Earlier I raised six reasons why I thought the attempts of Quepasa.com (QPSA.OB) bulls to draw comparisons between per-user valuations of Quepasa and Facebook were flawed. After reading the press release this week announcing that Quepasa's social network topped 25 million users, and had 17.4 million unique visits in November, I decided to revisit the first of those reasons: that Quepasa.com and Facebook might count their users in very different ways. It turns out that they do.
Unfortunately, despite these differences, Quepasa bulls continue to press comparisons between Facebook and Quepasa. Just today, Ian Cassel urged investors to value Quepasa based upon Facebook's phenomenal success:
"Facebook, I think just last week had a $50 billion valuation. That's just incredible. I think the valuation was closer to $20 billion 6 months ago, and when you divide $50 billion into I believe close to 550 million members you get a per member valuation of close to $90 per member. And with Quepasa, you know even with the move up Friday, its probably only at about a $9.50 valuation. And, you know, I'm not saying Quepasa deserves to be at a $90 valuation but I think that a $15 – $20 – $25 valuation is not a stretch…"
Now let's give him credit where it is due. Ian identified the growth story early and appears to have captured most of the uptrend. That's great, and it deserves respect.
But the Facebook-Quepasa analysis does not. It hinges on the fallacy that Facebook user statistics and Quepasa user statistics count the same thing, and therefore can be accurately compared. Even the most ardent Quepasa bull knows that is not true.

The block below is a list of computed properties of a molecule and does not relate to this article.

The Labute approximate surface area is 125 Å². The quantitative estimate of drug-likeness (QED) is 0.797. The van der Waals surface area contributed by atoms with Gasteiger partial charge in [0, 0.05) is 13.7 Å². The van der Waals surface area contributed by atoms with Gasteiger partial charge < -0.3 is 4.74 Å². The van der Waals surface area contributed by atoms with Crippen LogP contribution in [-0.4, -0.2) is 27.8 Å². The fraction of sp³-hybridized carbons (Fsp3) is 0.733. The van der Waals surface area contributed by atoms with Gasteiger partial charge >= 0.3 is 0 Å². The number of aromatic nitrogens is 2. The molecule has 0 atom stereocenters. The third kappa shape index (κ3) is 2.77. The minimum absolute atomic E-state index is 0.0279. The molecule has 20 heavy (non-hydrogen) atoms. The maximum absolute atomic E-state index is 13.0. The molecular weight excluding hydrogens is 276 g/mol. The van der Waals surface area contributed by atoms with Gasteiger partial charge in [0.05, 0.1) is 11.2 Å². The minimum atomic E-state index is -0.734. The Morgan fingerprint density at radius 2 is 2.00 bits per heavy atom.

Facebook counts only active users, but Quepasa counts both active and inactive users. A full 50% of the users as counted by Facebook statistics log in every day. The average Facebook user creates 90 pieces of content each month. There are more than 550,000 Facebook applications and more than one million websites integrated with Facebook.
And Quepasa? By dividing the number of unique visits QPSA.OB reports each month by the number of purported Quepasa members, we can see that the average user that Quepasa counts as a member visits less than once per month. It is simply misleading to compare this inactive user base with Facebook's incredibly active user base.
Bottom line: Quepasa.com shares remain in a very strong uptrend, but the bulls modeling valuations based on a per-user comparison with Facebook or other social networks are off base. In my view, the next six months are crucial to QPSA.OB. Quepasa will have to prove that it is a real operating company capable of growing revenues from non-related parties. If it does that, the bulls' optimism will be justified. But my best guess is that the company proves itself to be much better at growing investor hype and inflated user statistics than dollars, pesos, or reals. I have no position now, but will consider a short entry once the uptrend falters.
Disclosure: No position in QPSA.OB or Facebook.